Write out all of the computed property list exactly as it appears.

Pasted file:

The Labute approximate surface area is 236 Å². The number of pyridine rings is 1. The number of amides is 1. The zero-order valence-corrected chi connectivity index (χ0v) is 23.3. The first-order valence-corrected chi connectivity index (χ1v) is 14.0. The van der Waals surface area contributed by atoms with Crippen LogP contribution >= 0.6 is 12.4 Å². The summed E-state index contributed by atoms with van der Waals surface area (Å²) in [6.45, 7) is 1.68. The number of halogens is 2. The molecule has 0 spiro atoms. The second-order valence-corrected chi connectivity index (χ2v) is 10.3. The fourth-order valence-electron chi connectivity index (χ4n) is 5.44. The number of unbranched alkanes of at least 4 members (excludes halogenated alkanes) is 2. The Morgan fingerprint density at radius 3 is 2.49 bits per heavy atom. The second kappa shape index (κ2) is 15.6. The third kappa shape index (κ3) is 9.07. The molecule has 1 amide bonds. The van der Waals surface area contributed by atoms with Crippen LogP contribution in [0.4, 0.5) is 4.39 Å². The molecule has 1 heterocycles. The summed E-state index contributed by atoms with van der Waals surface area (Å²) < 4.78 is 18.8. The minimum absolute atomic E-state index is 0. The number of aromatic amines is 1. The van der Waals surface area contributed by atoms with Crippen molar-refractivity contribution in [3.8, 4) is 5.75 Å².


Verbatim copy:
The Labute approximate surface area is 236 Å². The number of pyridine rings is 1. The number of amides is 1. The zero-order valence-corrected chi connectivity index (χ0v) is 23.3. The first-order valence-corrected chi connectivity index (χ1v) is 14.0. The van der Waals surface area contributed by atoms with Crippen LogP contribution >= 0.6 is 12.4 Å². The summed E-state index contributed by atoms with van der Waals surface area (Å²) in [6.45, 7) is 1.68. The number of halogens is 2. The molecule has 0 spiro atoms. The second-order valence-corrected chi connectivity index (χ2v) is 10.3. The fourth-order valence-electron chi connectivity index (χ4n) is 5.44. The number of unbranched alkanes of at least 4 members (excludes halogenated alkanes) is 2. The Morgan fingerprint density at radius 3 is 2.49 bits per heavy atom. The second kappa shape index (κ2) is 15.6. The third kappa shape index (κ3) is 9.07. The molecule has 1 amide bonds. The van der Waals surface area contributed by atoms with Crippen LogP contribution in [0.4, 0.5) is 4.39 Å². The molecule has 1 heterocycles. The summed E-state index contributed by atoms with van der Waals surface area (Å²) < 4.78 is 18.8. The minimum absolute atomic E-state index is 0. The number of aromatic amines is 1. The van der Waals surface area contributed by atoms with Crippen molar-refractivity contribution in [3.8, 4) is 5.75 Å².